Benefit #2: Certifications show a level of accomplishment and perseverance.
Everyone knows that earning a certification takes work, so having them does convey a level of commitment to your career and knowledge base. This is especially important as you start your career and have less to rely on or talk to potential employers about. Having a certification shows you’re serious about your career field.
Benefit #3: A lot of employers place high value them.
Not all employers are swayed by certifications, but there are still A LOT of employers that are impressed by them. Even the Department of Defense has established baseline certifications for their personnel, such as the CompTIA Security+ for many of the security and intelligence positions. Some employers even give preference to certifications over a college degree, so having a certification can get you noticed by them as well.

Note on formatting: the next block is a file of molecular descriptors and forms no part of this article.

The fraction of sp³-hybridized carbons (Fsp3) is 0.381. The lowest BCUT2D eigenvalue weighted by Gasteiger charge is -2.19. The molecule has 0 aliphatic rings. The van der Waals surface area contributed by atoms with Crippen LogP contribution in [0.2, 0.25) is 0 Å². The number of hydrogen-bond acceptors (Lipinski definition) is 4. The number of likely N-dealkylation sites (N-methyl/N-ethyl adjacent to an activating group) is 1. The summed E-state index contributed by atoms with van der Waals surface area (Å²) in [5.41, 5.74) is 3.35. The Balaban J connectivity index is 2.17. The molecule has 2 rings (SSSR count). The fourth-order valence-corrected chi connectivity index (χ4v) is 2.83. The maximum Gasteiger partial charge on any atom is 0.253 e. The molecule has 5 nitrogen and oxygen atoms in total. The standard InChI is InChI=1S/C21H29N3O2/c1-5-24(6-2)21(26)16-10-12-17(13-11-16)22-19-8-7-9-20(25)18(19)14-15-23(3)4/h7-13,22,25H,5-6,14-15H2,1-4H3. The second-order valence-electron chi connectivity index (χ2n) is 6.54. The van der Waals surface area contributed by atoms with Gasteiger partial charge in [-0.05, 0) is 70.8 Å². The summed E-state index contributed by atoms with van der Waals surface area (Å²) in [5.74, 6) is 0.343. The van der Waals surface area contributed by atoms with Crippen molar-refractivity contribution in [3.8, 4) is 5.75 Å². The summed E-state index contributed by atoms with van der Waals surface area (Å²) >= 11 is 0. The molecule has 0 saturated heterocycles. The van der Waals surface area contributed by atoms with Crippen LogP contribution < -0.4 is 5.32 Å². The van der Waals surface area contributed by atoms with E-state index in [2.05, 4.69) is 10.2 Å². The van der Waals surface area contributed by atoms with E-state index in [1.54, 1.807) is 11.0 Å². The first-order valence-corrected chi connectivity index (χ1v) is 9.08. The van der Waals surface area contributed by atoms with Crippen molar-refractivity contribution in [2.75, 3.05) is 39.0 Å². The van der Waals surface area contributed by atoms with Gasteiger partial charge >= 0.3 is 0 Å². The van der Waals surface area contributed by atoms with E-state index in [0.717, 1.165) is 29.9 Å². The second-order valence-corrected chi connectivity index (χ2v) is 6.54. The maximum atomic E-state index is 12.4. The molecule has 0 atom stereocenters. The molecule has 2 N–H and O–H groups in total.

Benefit #4: A certification can keep your employer on their toes.
Several times in my career I’ve followed the playbook of earning a certification on my own time and with my own money, all without letting my employer in on my intentions. After I earned the certification, I would forward them the email confirmation or let them know verbally (or just hang it on my office wall without saying anything.) In these scenarios, you can start to see the wheels turn as they wonder when you completed the certification, why you’re improving yourself and what your intentions are.
By obtaining a certification while you’re working, either in the cybersecurity field or not, obtaining a certification can get your employer to take notice. In many cases, this can give you leverage.
Benefit #5: Certifications can be used to negotiate a raise or promotion.